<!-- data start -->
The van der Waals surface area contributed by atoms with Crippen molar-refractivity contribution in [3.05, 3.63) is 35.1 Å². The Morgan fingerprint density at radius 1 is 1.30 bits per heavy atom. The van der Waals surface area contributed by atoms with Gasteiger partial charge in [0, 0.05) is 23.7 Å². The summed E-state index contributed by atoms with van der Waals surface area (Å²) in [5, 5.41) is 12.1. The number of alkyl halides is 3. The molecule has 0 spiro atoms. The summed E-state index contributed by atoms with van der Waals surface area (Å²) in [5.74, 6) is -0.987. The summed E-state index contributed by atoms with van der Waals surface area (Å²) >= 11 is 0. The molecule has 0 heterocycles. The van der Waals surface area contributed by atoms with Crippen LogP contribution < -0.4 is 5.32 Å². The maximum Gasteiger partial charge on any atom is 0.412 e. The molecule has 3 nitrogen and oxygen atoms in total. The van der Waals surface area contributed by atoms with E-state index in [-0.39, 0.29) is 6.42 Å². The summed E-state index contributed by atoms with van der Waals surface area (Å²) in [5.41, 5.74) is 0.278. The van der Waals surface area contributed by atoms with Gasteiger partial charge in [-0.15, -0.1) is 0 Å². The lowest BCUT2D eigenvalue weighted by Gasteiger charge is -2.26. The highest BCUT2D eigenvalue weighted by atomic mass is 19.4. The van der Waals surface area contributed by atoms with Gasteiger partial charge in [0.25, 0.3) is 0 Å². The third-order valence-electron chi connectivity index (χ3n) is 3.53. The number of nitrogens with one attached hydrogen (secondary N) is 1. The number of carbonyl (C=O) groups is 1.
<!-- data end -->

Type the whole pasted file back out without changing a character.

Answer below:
The van der Waals surface area contributed by atoms with Crippen molar-refractivity contribution in [3.05, 3.63) is 35.1 Å². The Morgan fingerprint density at radius 1 is 1.30 bits per heavy atom. The van der Waals surface area contributed by atoms with Gasteiger partial charge in [0, 0.05) is 23.7 Å². The summed E-state index contributed by atoms with van der Waals surface area (Å²) in [5, 5.41) is 12.1. The number of alkyl halides is 3. The molecule has 0 spiro atoms. The summed E-state index contributed by atoms with van der Waals surface area (Å²) in [5.74, 6) is -0.987. The summed E-state index contributed by atoms with van der Waals surface area (Å²) >= 11 is 0. The molecule has 0 heterocycles. The van der Waals surface area contributed by atoms with Crippen LogP contribution < -0.4 is 5.32 Å². The maximum Gasteiger partial charge on any atom is 0.412 e. The molecule has 3 nitrogen and oxygen atoms in total. The van der Waals surface area contributed by atoms with E-state index in [-0.39, 0.29) is 6.42 Å². The summed E-state index contributed by atoms with van der Waals surface area (Å²) in [5.41, 5.74) is 0.278. The van der Waals surface area contributed by atoms with Gasteiger partial charge in [-0.15, -0.1) is 0 Å². The lowest BCUT2D eigenvalue weighted by Gasteiger charge is -2.26. The highest BCUT2D eigenvalue weighted by atomic mass is 19.4. The van der Waals surface area contributed by atoms with Gasteiger partial charge in [0.25, 0.3) is 0 Å². The third-order valence-electron chi connectivity index (χ3n) is 3.53. The number of nitrogens with one attached hydrogen (secondary N) is 1. The number of carbonyl (C=O) groups is 1.